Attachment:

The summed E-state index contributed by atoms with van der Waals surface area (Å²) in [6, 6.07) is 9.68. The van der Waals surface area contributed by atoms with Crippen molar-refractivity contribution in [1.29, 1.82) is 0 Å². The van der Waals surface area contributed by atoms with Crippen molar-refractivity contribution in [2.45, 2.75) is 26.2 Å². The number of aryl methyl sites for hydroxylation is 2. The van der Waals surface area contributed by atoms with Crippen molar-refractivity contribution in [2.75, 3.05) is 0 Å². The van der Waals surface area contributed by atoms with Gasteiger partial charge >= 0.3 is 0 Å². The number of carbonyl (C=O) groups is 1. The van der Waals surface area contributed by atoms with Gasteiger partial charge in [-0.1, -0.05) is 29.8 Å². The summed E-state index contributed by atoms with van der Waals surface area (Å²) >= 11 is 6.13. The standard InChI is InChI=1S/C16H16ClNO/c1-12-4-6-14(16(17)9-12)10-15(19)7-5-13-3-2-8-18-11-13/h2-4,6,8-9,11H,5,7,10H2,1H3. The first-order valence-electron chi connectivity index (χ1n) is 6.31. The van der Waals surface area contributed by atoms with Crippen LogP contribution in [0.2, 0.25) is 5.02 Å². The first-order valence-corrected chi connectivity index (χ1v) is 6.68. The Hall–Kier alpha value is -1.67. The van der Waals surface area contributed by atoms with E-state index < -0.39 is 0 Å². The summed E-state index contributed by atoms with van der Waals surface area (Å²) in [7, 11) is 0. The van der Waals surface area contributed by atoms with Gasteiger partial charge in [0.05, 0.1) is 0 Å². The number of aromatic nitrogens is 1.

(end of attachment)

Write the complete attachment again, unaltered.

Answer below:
The summed E-state index contributed by atoms with van der Waals surface area (Å²) in [6, 6.07) is 9.68. The van der Waals surface area contributed by atoms with Crippen molar-refractivity contribution in [1.29, 1.82) is 0 Å². The van der Waals surface area contributed by atoms with Crippen molar-refractivity contribution in [2.45, 2.75) is 26.2 Å². The number of aryl methyl sites for hydroxylation is 2. The van der Waals surface area contributed by atoms with Crippen molar-refractivity contribution in [2.75, 3.05) is 0 Å². The van der Waals surface area contributed by atoms with Gasteiger partial charge >= 0.3 is 0 Å². The number of carbonyl (C=O) groups is 1. The van der Waals surface area contributed by atoms with Gasteiger partial charge in [-0.1, -0.05) is 29.8 Å². The summed E-state index contributed by atoms with van der Waals surface area (Å²) >= 11 is 6.13. The standard InChI is InChI=1S/C16H16ClNO/c1-12-4-6-14(16(17)9-12)10-15(19)7-5-13-3-2-8-18-11-13/h2-4,6,8-9,11H,5,7,10H2,1H3. The first-order valence-electron chi connectivity index (χ1n) is 6.31. The van der Waals surface area contributed by atoms with Crippen LogP contribution in [0.2, 0.25) is 5.02 Å². The first-order valence-corrected chi connectivity index (χ1v) is 6.68. The Hall–Kier alpha value is -1.67. The van der Waals surface area contributed by atoms with E-state index < -0.39 is 0 Å². The summed E-state index contributed by atoms with van der Waals surface area (Å²) in [7, 11) is 0. The van der Waals surface area contributed by atoms with Gasteiger partial charge in [0.05, 0.1) is 0 Å². The number of aromatic nitrogens is 1.